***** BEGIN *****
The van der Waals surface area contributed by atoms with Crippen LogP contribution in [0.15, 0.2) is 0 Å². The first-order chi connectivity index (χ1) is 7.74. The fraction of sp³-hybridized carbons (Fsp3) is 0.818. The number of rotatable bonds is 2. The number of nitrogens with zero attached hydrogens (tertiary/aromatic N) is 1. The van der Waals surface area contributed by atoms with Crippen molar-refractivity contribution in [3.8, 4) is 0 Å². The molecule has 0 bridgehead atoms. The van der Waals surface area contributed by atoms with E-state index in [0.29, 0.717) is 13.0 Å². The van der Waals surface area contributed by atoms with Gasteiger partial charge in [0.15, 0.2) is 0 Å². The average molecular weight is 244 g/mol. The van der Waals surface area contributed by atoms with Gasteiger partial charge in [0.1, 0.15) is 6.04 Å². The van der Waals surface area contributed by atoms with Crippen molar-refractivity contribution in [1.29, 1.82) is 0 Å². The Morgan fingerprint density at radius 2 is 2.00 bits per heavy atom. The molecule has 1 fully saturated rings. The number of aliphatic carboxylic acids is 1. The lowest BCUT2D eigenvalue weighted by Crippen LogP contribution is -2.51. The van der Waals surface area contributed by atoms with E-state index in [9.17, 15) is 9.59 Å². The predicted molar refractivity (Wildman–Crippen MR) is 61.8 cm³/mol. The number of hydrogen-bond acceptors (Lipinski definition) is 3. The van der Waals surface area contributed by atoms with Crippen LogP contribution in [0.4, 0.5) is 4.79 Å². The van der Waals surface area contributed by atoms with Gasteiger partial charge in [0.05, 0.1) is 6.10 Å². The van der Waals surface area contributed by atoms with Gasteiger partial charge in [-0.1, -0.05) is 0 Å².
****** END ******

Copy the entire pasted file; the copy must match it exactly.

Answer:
The van der Waals surface area contributed by atoms with Crippen LogP contribution in [0.15, 0.2) is 0 Å². The first-order chi connectivity index (χ1) is 7.74. The fraction of sp³-hybridized carbons (Fsp3) is 0.818. The number of rotatable bonds is 2. The number of nitrogens with zero attached hydrogens (tertiary/aromatic N) is 1. The van der Waals surface area contributed by atoms with Crippen molar-refractivity contribution in [3.8, 4) is 0 Å². The molecule has 0 bridgehead atoms. The van der Waals surface area contributed by atoms with E-state index in [0.29, 0.717) is 13.0 Å². The van der Waals surface area contributed by atoms with Gasteiger partial charge in [0.15, 0.2) is 0 Å². The average molecular weight is 244 g/mol. The van der Waals surface area contributed by atoms with Gasteiger partial charge in [0.1, 0.15) is 6.04 Å². The van der Waals surface area contributed by atoms with Crippen molar-refractivity contribution in [1.29, 1.82) is 0 Å². The Morgan fingerprint density at radius 2 is 2.00 bits per heavy atom. The molecule has 1 fully saturated rings. The number of aliphatic carboxylic acids is 1. The lowest BCUT2D eigenvalue weighted by Crippen LogP contribution is -2.51. The van der Waals surface area contributed by atoms with E-state index in [9.17, 15) is 9.59 Å². The predicted molar refractivity (Wildman–Crippen MR) is 61.8 cm³/mol. The number of hydrogen-bond acceptors (Lipinski definition) is 3. The van der Waals surface area contributed by atoms with Crippen LogP contribution in [0.4, 0.5) is 4.79 Å². The van der Waals surface area contributed by atoms with Gasteiger partial charge in [0.05, 0.1) is 6.10 Å². The van der Waals surface area contributed by atoms with Gasteiger partial charge in [-0.1, -0.05) is 0 Å².